One 2,000-year-old Judean Palm Tree seed has been keeping very busy!
Considered to be extinct, the ancient Judean palm tree, nicknamed Methuselah after the oldest person named in the Old Testament of the Bible, has not only been sprouting- it has recently started pollinating!
So what is this tree all about?
The Judean Palm Tree was once found in Israel in great abundance, but became extinct around 500 AD due to conquests in the region. Historically speaking, the palm tree was recognized as a symbol of the Judean Desert as it was an integral source of food, shelter and shade for thousands of years.
This tree also provided food for the Jews who protected the fortress of Masada from the Romans in 70 A.D., before they killed themselves to avoid surrender after the two year siege. Ancient records document the Jews’ plight, including the contents and locations of their food stores. Sure enough, dates from the Judean Palm were cited as an important source of nourishment for the Jews at Masada.
The tree became a thing of legend until, in the 1960s, excavations at the site of Herod the Great’s palace at Masada unearthed some old seeds hidden in a clay jar dating back 2,000 years.
The seeds were stored away until 2005, when Sarah Sallon, director of the Hadassah Medical Organization's Louis L. Borick Natural Medicine Research Center in Jerusalem, hoped to find unique medicinal properties that are not seen in the dates produced by the palms of today.
Ms. Sallon launched the Germination of Ancient Seed Program in conjunction with her Middle Eastern Medicinal Plant project, through which she works with Palestinian and Jordanian neighbors to develop and conserve the medicinal plants of the area. "Plants have no borders,” Ms. Sallon has expressed. Furthermore, she believes in the potential to be found in their medicinal properties.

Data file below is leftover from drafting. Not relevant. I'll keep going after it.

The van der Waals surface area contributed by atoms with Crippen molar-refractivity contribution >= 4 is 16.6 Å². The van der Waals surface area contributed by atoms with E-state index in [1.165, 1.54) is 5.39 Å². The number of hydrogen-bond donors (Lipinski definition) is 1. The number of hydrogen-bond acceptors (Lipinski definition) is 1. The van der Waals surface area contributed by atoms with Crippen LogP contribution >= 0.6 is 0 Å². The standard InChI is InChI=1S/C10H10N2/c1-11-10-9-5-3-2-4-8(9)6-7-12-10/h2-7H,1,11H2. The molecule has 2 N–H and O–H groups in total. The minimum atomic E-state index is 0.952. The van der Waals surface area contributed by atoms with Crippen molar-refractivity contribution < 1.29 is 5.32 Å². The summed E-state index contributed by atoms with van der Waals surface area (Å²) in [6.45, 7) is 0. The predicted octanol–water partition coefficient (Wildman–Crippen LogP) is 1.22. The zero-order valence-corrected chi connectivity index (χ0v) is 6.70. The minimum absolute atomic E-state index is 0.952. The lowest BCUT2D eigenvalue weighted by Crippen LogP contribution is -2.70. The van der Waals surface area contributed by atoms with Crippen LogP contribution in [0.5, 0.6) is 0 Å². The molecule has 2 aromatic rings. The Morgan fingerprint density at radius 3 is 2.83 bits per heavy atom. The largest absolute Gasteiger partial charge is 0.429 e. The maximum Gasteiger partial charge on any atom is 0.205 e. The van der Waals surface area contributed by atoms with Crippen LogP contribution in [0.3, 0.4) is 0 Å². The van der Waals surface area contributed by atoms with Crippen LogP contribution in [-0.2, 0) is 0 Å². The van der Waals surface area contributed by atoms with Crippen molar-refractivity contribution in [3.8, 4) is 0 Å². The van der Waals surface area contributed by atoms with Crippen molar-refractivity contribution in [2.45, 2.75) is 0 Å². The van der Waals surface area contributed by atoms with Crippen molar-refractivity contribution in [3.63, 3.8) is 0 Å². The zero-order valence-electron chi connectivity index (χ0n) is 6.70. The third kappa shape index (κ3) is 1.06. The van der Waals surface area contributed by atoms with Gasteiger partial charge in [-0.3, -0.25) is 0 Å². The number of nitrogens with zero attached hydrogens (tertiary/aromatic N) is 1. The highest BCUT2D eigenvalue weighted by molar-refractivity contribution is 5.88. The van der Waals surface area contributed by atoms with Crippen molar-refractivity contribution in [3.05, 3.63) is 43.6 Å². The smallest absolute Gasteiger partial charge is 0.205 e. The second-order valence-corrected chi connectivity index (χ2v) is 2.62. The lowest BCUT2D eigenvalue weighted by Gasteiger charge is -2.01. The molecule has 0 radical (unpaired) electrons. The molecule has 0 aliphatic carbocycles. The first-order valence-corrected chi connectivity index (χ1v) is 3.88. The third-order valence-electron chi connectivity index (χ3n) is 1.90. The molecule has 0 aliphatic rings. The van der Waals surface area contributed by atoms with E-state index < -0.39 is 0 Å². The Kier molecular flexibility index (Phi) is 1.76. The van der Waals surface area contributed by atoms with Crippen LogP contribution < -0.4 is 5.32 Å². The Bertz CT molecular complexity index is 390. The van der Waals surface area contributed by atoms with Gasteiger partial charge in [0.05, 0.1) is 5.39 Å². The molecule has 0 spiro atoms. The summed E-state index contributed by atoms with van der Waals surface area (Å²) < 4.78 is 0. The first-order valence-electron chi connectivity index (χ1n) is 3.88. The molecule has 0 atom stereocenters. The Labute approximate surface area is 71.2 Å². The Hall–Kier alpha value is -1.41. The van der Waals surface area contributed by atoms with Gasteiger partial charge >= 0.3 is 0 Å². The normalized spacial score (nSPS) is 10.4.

To be able to study the potential of the fruit, the ancient seed needed to be resurrected!
The seeds were then passed to Elaine Solowey, the director of the experimental orchard and NMRC cultivation site at Kibbutz Ketura in Israel. Elaine planted one of the ancient seeds to see if anything would sprout. She has said, “I had to think very hard how I could sprout them, because you only get one chance."
Amazingly, the seed did sprout and Methuselah became the oldest known tree to germinate!
Since 2005, the tree has grown to reach 10 feet and, in 2011, it pollinated to produce its first flower. In March of this year, news came out that not only has Methuselah been producing more flowers, his pollen has been effective in pollinating with a wild female of another, but similar, species to create delicious dates!
Today, the team continues to work with palms from ancient seeds found in archaeological sites around the Dead Sea to eventually plant an ancient date grove. However, they are still searching for a female of the Judean Palm species to assure the survival of the tree. The researchers hope that these new dates can be used as they were in ancient times, when date palms were known to cure many diseases and infections, promote longevity, and act as a mild aphrodisiac. This will be a truly fascinating way to get a taste of history!
Author: Gal Shyli Dayan